Trypanosomatids are the causative agent of three major parasitic diseases: Trypanosoma brucei causes African trypanosomiasis, Trypanosoma cruzi causes American trypanosomiasis, and a variety of Leishmania species cause leishmaniasis. These diseases are fatal if not treated, yet there are no vaccines to protect against any of them, and chemotherapy is toxic and of limited efficacy. Gene expression in these organisms is controlled mostly post-transcriptionally. We study the process of trans-splicing, which controls the production of every mRNA in the parasite cell. During the trans-splicing reaction, each of the mRNAs acquires the spliced leader (SL), a small exon from the SL RNA, which is a small RNA. We wish to reveal the mechanism and machinery underlying this essential RNA-processing event. Our aim is to understand how the SL RNA is recruited to the spliceosome, identify the SL RNA–specific protein(s) that mediates this interaction, and determine which basal splicing factor(s) specifically interacts with the SL RNA. We are investigating the structure and function of splicing factors by using RNAi silencing and by examining the interactions of these factors in large spliceosomal complexes in vivo. We identified the homologues of U2AF35, U2AF65, SF1, PTB, and SR proteins. We have also shown that, unlike in mammals, trypanosomal U2AF auxiliary factors do not interact with each other. However, as in other systems, U2AF65 interacts with SF1. Recently, we demonstrated that trypanosomes have unique Sm proteins that bind specifically to U2 and U4 snRNAs; we called them SSm proteins.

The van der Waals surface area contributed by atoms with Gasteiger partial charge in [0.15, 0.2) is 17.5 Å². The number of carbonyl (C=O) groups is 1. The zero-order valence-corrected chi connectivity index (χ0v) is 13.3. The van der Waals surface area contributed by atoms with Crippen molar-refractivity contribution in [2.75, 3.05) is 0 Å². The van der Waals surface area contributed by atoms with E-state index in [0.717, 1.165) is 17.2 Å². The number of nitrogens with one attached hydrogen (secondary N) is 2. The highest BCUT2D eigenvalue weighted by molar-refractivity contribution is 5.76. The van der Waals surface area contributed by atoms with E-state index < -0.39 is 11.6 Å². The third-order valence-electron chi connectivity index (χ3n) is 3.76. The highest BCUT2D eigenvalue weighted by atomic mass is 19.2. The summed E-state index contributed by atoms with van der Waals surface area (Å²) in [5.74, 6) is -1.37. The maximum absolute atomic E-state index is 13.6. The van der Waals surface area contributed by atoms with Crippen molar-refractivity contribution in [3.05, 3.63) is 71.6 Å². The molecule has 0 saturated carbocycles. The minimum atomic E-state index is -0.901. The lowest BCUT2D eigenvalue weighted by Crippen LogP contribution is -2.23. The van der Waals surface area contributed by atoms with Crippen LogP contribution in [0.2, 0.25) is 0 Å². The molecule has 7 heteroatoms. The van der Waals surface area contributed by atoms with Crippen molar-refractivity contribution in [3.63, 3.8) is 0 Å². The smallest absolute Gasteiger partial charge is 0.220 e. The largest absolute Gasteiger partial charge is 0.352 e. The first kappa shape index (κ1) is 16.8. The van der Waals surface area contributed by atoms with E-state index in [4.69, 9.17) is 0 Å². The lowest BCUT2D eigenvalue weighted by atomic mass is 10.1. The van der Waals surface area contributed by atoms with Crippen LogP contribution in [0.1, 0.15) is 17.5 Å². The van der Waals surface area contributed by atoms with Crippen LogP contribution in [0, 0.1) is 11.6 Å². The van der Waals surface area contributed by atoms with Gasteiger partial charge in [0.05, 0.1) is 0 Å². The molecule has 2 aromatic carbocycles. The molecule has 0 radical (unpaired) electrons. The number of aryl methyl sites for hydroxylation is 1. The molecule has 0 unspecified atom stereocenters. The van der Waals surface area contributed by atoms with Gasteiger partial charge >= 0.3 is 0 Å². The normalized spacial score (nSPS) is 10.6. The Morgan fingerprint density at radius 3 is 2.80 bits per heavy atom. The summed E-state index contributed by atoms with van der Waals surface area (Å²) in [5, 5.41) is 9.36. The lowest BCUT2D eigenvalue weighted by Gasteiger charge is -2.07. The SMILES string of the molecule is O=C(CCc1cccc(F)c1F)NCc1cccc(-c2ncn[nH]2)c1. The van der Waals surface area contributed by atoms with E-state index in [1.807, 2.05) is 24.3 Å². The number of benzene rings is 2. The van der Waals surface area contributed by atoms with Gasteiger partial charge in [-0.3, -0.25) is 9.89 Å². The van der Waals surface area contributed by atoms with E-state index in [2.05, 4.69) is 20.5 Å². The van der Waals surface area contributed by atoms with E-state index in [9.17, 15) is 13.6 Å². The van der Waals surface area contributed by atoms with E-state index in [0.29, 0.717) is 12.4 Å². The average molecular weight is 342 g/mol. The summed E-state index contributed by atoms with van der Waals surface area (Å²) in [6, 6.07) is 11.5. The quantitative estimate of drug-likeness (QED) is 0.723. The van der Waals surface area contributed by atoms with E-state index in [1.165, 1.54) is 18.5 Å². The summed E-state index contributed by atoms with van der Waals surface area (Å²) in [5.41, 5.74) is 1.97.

Localization of the splicing factors and the core snRNP proteins (Lsm proteins that bind only to U6 snRNA, Sm and SSm proteins) demonstrates that SL RNA transcription and assembly with Sm proteins take place in a special nuclear compartment located near the nucleolus. Based on this spatial localization of the SL RNA in the cell nucleus, we propose that the rate of trans-splicing might depend on (1) migration of the SL RNP from the “SL RNP factory” to the sites of pre-mRNA production; (2) the efficiency with which SL RNP is recruited to the spliceosome; and (3) the production of pre-mRNA, which might be a bottleneck because of a lack of conventional polymerase II promoters. Based on these considerations, we are working toward reconstituting the trans-splicing reaction in vitro, using crude extracts and synthetic pre-mRNA synthesized in vitro, as well as in a coupled transcription/splicing system. To identify the factor(s) that interacts with the SL RNA and mediate the interaction with the spliceosome, we are purifying the SL RNP complex to homogeneity, using a combination of conventional and affinity-purification techniques. We are studying the interactions between the different SL RNA-specific factors such as transcription factors, methylating enzymes, and core proteins with in vivo imaging techniques, especially fluorescence resonance energy transfer.